What's left to the left is an endless struggle to refuse and resist, to not lose ground, to not betray our ideals, to not not not-not. And, even so, we stumble into the language of what we're trying not to be.

The front page of the Democratic National Committee's Web site as I write leads with "Bush's Failed Economic Record" and a call to beat the Republican opposition to extending unemployment benefits. Further down there's a headline: "Republicans Fill Homeland Security Bill With Special Interest Giveaways." This is not just focusing energy on what Republicans are doing, it's buying into their terms for the debate. Note the unhesitating use of "homeland security" and "special interest," both heavily suggestive cant of the right--and it doesn't matter that it's the Republicans who stand accused of catering to "special interests." Using those words means that a certain amount of damage has already been done.

Another headline: "GOP Leadership Puts Anti-Choice Measures at the Top of Agenda." Follow the link, and it says "the criminalization of so-called 'partial-birth abortions' is just the tip of the iceberg...." Nobody used the extraordinarily loaded term "partial-birth abortions" until conservatives introduced it a couple years ago. But what's at the top of the agenda for Democratic leadership? Who knows? Democrats.com strongly suggests that our number one priority is to resist Republicans. At the bottom of the page, there's a call to "help us stop the extremist Republican agenda." But there isn't a single juicy, reductive, confident Democratic catchphrase to be found here. "It's Still the Economy, Stupid" doesn't count.

Meanwhile, the home page of the Republican National Committee's site declares, "Bush Signs Terrorism Insurance to Create Jobs." "Terrorism insurance": another neologism, and innocuous-sounding enough that it's easy to absorb. "Citing Success in War on Terror, Bush Signs Defense Spending Plan." A section called Issues in Focus includes "A Strong Economy," "Protecting Social Security," and "Better Health Care," at least two of which are squatting on the left's turf. The spirit of opposition is limited to a link, indicated with an illustration of a braying donkey, labeled "Democrat Attacks"; click it and you learn that "Democrats have, on repeated occasions, been unwilling or unable to articulate or advance a positive agenda and have resorted to desperate negative attacks for political gain."

Well, yeah. Well-meaning attacks, definitely; well-justified attacks, usually; attacks from the moral high ground, generally. And "unable to advance" has a lot to do with the balance of power in Congress. But they've got our number.

The left's contemporary self-definition by opposition--as opposition--means that we're forced to play defense all the time, with little opportunity to set a specific (viable, sexy, electable) agenda or even establish the terms of common discourse. We mirror the right, our reflexes always a few moments behind. (No wonder the Democrats got drubbed in the November elections. People vote to demonstrate what they want to be, and voters no more want to be rebellious slaves to an enemy than resigned slaves to an enemy.) And when we're fed up, we go out and protest.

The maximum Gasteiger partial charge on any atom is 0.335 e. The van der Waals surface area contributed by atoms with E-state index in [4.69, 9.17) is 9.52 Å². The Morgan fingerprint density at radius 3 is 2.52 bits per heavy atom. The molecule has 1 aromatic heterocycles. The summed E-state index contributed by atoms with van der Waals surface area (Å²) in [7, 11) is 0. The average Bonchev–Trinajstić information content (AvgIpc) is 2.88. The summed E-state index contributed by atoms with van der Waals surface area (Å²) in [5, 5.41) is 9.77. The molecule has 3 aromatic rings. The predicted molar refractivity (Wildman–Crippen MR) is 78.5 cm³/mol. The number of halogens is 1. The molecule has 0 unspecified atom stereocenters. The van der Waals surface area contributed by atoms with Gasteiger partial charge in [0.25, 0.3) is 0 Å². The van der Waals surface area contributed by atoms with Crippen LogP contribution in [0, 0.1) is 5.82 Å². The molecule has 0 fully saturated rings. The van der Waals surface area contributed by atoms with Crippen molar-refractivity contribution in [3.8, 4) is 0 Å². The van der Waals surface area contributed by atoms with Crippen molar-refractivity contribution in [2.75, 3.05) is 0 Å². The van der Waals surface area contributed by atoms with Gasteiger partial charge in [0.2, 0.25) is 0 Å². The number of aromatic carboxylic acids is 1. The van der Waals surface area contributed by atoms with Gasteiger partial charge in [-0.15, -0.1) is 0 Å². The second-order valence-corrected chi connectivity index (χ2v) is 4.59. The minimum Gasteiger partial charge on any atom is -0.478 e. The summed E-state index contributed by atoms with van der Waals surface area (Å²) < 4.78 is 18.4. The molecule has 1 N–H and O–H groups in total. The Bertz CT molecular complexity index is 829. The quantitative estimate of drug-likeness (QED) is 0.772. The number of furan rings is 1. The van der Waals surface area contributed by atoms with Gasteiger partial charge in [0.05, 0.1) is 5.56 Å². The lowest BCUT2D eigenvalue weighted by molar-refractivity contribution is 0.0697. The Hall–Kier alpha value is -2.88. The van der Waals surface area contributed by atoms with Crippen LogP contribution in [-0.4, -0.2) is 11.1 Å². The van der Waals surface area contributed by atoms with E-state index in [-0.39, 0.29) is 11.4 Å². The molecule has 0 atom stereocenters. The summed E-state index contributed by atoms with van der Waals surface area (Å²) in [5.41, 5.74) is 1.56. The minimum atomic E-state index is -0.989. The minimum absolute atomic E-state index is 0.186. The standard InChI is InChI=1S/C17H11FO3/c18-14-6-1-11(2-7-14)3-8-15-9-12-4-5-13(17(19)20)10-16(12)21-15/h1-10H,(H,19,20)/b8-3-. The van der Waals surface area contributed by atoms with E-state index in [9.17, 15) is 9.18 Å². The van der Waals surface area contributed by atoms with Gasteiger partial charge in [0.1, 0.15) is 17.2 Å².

In order to be effective, a public protest has to be (or seem) unexpected, spontaneous, and overpowering. Most of all, it has to have a specific goal in mind, and to make undecided spectators think, "Hey, those protesters have a good point." Otherwise, there's nothing to it but backslapping.

The witty demonstrations of the last few years, like the Whirl-Mart ritual, have invariably been exercises in ego gratification--the last one that worked in America was arguably the Boston Tea Party. Adbusters' Web site for this year's Buy Nothing Day suggested "fanclubbing" as a tactic--repeatedly buying and returning the same item. That'll bring the capitalist machine to its knees, all right. Besides, protesting the entire faceless abstraction of "consumerism" seems the wrong place to start. It's like that Monty Python routine where the arrested criminal announces that "society's to blame." "Agreed," says the cop. "We'll be charging them too."

The other major mode of protest that the left clings to like a security blanket is the earnest public demonstration, which always, always sucks. Unauthorized protests are effectively scripted in advance: protesters prepare wacky attention-getting devices, police and security guards circumvent or block them, those who don't have to work that day go to jail and feel like they've done their good deed, and the thing being protested goes on as if the protesters had never been there. The one time the script wasn't quite followed in recent memory was at the World Trade Organization meeting in Seattle a few years ago, where protesters did $2.5 million worth of damage and got teargassed for their trouble. But in retrospect they did less to communicate the messages of the antiglobalist movement (which were, and still are, pretty foggy anyway: what exactly did they want to happen?) than to make media coverage of subsequent trade meetings focus on whether riots are likely.